Toss the cornmeal, flour, and salt in the bowl of your food processor and whir it a few times to combine (we do love the verb "to whir" at WCN!). Add the small pieces of cold butter and cream cheese and pulse until the mixture looks like small crumbs. If you squeeze a handful together, it should hold. Again, when you've made a few crusts, you'll know how it should look and feel at this point. Humidity, moisture content of the meal and flour--all these things can make a difference, so I think it's better to learn how it should feel and then you can adjust the ratio of fat to flour/meal. Drizzle in the cold beer (I used beer for the first time last night on the show because Jonathan told me that using alcohol retards the formation of gluten, resulting in a tender crust, and I had a cold beer in my hand, and I believe everything Jonathan tells me. About food, anyway...). Add it a tablespoon at a time, while you pulse the processor, until the dough just starts to hold together and form a ball. Gather the dough and press into two disks. Wrap them in plastic and put them in the refrigerator for about a half hour (or up to one day).

When you're ready to make your pie, take the dough out and put it in the center of your pie pan (or a tart pan with a removable bottom). Use the palm of your hand to press the dough into the pan. Try to press it evenly, using the heel of your hand, but don't worry if it's not perfectly even all over. It should be fairly thin but not transparent (you may have too much dough, in which case you should pinch some out, repress the crust, and use the leftover dough to make little black bean and salsa hand pies--just press it into rounds, put a tablespoon of filling in, fold over, and crimp with a fork. Bake on parchment paper so it won't stick). Prick the bottom with a fork and bake in a 375 degree oven until it's just starting to brown around the edges and feels dry to the touch. Fill with whatever you want (besides tomaotes, this is a great crust for just about any savory tart or quiche) and bake until the bottom and sides are brown.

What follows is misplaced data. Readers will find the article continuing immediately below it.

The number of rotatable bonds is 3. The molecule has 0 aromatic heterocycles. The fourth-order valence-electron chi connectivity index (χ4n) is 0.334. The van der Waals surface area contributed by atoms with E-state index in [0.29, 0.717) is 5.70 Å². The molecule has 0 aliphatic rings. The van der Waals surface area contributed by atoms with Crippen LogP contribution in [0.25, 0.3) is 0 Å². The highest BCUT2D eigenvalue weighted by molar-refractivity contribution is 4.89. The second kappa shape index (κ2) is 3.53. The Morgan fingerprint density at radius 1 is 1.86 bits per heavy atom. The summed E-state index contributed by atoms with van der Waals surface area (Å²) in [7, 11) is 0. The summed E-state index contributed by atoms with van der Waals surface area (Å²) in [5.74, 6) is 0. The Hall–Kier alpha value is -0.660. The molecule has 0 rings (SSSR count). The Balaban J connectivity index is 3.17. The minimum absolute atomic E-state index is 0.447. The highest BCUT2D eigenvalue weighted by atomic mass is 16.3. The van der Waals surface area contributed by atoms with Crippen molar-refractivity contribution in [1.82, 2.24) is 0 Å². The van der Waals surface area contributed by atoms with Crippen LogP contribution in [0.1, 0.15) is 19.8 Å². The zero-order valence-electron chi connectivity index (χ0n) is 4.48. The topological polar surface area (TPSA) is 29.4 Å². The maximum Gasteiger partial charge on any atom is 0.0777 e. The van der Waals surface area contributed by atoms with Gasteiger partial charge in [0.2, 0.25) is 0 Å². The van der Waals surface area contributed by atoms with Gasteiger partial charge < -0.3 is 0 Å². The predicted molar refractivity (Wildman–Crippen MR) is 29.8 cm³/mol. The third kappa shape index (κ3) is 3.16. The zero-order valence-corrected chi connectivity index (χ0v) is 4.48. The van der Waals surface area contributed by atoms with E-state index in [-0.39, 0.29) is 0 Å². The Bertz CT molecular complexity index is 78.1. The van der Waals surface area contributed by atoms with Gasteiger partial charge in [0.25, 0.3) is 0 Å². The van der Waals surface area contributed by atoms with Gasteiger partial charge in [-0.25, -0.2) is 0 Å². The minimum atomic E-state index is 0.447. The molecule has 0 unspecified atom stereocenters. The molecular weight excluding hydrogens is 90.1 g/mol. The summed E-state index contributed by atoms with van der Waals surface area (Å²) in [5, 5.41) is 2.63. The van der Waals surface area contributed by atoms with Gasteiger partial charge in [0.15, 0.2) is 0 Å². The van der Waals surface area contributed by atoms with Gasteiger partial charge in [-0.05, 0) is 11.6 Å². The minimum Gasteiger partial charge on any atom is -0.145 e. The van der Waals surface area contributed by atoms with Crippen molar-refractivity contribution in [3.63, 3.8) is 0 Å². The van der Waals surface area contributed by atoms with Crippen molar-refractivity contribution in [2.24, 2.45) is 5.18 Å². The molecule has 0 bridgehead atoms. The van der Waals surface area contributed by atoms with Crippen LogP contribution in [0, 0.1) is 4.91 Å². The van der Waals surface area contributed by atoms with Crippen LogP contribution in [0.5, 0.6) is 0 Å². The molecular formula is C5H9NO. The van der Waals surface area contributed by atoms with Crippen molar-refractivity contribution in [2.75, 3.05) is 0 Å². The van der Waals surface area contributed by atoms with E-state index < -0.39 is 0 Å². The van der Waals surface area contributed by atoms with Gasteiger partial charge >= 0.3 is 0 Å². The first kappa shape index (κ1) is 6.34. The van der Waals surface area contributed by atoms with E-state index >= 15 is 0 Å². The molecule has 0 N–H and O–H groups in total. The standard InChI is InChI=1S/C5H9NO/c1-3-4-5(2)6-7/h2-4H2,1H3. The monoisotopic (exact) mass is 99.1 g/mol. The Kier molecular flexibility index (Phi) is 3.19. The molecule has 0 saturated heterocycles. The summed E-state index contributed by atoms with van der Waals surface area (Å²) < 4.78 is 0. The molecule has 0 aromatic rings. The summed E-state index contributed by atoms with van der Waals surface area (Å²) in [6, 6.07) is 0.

For the Tomato Tart (2 regular pies or one big one)
  • sliced tomatoes, enough to make about two layers in your tart
  • salt and pepper to taste
  • freshly chopped herbs, as much as you want, from a TBS to a quarter cup or so (basil, oregano and parsley are nice. I also like thyme or tarragon--anything that's good with tomatoes)
  • 2 cups grated sharp cheddar cheese
  • 1 jar mayonnaise
Sprinkle grated cheddar cheese over the bottom of the crust in a thin layer--the idea is that the cheese will melt and form a barrier to keep the tomato juice from making the crust too soggy. Slice tomatoes, not too thinly. A mix of colors is prettiest. Layer them over the cheese, salting and peppering as you go (I used porcini mushroom salt for a little added flavor boost, but just regular kosher salt will do) to taste. You want about two layers--more than that, and it tends to get too soggy. Sprinkle the chopped herbs over the tomatoes. Mix the mayo with the remaining cheese and spread it over the top like a delicious white-trash meringue. Bake at 375 degrees until the crust looks done and the topping is nicely browned--about 20 minutes or so. Let cool for about 10 minutes, then slice and serve. Don't expect this to sit in pretty wedges--this is a loose and juicy tart that wants to spread itself out on your plate to mingle with the other flavors there--the juice from a steak, maybe. If you have any, the leftovers are perfect for lunch the next day--or yummy eaten with a fork standing in front of the open refrigerator door for breakfast. Enjoy!